5 Ways You Can Release Equity From Your Property

Written by Jane Wardle on January 9, 2019

Updated August 3, 2021

Release the equity from your property

Life brings about those unexpected costs at the most inconvenient of times and coming up with ways to find the money can be tough. This is especially true in an economy where the cost of living is continuously on the rise. If you’re fortunate enough to be in the position where you own your own property, there are options available to you that you might not be aware of.

What is equity release?

When you own a house, it holds a particular value and this value can be released in the form of equity – the difference between market value and loan value- if needed. Essentially, equity release is money that is locked up in your home and can be released in a number of different ways, when you most need it.

There are a number of reasons why you might need to release cash when you’re in your later years. Perhaps you want to ensure that your dependents have a particular inheritance, you want to fund a once-in-a-lifetime trip that you would otherwise not be able to afford to do, or else unexpected costs, such as an extension or repairs to your property could have arisen. All of which can leave you in a position where equity release becomes a viable option.

Equity release can often end up being expensive. If you take out a lifetime mortgage, for example, then the interest rate you will pay back when you die can be quite high. Bear this in mind when comparing suppliers and ensure that you get the best value for your money.

How can I release equity to cover additional costs? Five ways:

1. Lifetime mortgage:

Release equity with a lifetime mortgage

If your aged 55 or older, then a popular way of releasing equity from your home comes in the form of a lifetime mortgage. Depending on certain factors, including your age at the time of application and the value of your house, you could be able to borrow up to 60% of the value of your property. This loan is released as tax-free cash and can be taken either as a lump sum or released gradually in smaller instalments over a set period of time.

Unlike is the case with a regular mortgage, where monthly repayments with interest are the norm, lifetime mortgages are different. With a lifetime mortgage, the interest is added onto the sum of the loan but can be paid off in one of two ways. You can choose to pay off the interest – not the loan itself- on a monthly basis. Another option is where you can pay off the entire sum of the loan plus the interest amount when the house is sold when you pass away, or else when you move into permanent care.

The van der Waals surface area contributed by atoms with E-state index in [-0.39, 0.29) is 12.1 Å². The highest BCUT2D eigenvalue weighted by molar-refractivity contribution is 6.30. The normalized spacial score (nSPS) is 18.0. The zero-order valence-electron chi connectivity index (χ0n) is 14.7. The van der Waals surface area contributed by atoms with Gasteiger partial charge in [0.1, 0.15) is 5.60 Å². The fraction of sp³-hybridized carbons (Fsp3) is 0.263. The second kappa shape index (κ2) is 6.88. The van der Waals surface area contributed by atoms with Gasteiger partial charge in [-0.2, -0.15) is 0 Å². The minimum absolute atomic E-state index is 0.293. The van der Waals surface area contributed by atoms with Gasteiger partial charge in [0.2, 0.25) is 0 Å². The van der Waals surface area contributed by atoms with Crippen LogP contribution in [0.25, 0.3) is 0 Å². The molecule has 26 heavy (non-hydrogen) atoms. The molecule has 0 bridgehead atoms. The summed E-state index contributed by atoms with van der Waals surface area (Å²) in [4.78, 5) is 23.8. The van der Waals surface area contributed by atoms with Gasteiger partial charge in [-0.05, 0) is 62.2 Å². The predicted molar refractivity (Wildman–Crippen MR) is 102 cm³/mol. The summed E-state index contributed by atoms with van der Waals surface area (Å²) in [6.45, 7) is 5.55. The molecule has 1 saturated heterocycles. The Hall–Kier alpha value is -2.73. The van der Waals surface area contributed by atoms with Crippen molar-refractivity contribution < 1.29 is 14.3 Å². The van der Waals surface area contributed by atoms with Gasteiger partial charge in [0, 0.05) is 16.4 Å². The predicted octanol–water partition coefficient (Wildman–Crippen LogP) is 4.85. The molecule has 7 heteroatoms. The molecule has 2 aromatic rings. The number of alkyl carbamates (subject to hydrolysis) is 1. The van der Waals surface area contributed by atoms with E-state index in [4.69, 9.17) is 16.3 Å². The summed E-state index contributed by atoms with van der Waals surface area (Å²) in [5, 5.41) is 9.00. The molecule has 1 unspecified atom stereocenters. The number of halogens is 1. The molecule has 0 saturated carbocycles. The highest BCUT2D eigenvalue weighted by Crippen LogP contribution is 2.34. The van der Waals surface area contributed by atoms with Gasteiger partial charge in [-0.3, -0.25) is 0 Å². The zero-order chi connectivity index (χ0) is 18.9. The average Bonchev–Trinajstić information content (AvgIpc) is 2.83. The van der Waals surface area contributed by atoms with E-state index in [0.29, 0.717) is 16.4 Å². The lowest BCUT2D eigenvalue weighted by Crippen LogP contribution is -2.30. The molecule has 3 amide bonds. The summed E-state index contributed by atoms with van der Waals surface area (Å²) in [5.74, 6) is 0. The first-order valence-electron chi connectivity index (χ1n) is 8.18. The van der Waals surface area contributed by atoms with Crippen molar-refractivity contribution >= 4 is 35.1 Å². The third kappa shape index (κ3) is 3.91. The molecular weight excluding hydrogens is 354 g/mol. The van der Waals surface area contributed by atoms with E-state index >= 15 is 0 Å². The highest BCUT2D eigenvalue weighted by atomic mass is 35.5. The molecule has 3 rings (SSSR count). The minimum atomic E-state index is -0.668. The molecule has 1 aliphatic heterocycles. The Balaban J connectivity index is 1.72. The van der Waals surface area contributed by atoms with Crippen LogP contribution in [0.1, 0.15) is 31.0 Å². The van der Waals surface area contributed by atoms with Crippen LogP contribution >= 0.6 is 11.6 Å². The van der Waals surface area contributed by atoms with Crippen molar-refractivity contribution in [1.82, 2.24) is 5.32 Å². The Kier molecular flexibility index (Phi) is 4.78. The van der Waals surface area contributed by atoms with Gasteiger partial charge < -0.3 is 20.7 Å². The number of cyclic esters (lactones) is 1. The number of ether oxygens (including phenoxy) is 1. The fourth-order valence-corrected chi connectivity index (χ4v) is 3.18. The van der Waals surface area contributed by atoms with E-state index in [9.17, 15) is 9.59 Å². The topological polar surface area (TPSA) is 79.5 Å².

2. Home Reversion:

Home reversion works a little differently to a lifetime mortgage, in the sense that you sell a portion- or all, if you so wish- of your house to an individual and remain living there as a tenant. You do not have to pay rent and may live there until you die or go into long-term care.

A pay-out through a home reversion scheme can either be taken as a lump-sum or else as a regular monthly income, which is good for those looking to boost their pension or else pay for long-term care fees. Naturally, home reversions can have repercussions in terms of inheritance, as they decrease the amount of equity you are able to leave to your offspring.

3. Re-mortgaging:

Even if your mortgage hasn’t been fully repaid, your property is still the best asset that you possess and re-mortgaging your property is a viable option if you’re looking to acquire extra funds, for whatever reason. By re-mortgaging your house for a higher amount than you have left to pay off, you ultimately find yourself with equity to use to finance whatever you wish.

Remember that re-mortgaging your house does come with negative factors, such as the fact that you may find yourself with more substantial monthly repayments than before you took out the loan.

4. Second mortgage:

About Smart Money Loans

If you have the available equity you can take out an additional loan that is secured against your property and is paid alongside your existing mortgage. These loans are called second charge mortgages and are also referred to as secured loan, second charge loans and homeowner loans. They are often arranged via loan brokers and are popular with borrowers who wish to make home improvements and consolidate debts more expensive debts. They are also a popular option for buy to let property and landlords who wish to raise additional funds from their property investments.

A second charge mortgage can be repaid over a longer period of time up to 30 years, and are often have similar rates of interest as your existing mortgage arrangement.

5. Downsizing:

While downsizing your family home may well be a last resort for most people, the option to sell your house and purchase a smaller house, keeping the remaining money for whatever reason you’re looking for additional funds, is there.

Often, when you are older, you’ll find that the large house that you needed when you were younger, possibly because you had children living with you, is a thing of the past and practically, downsizing is a good and viable option if you’re in need of quick cash.

If you need a smaller amount of cash for a specific purpose, it may be worth looking at an interest-free credit card. A number of companies have specific offers available to the older generation, meaning that equity release is unnecessary and leaving you with the full value of your house. Remember to only borrow what you can afford, in this case, and keep on top of monthly repayments.

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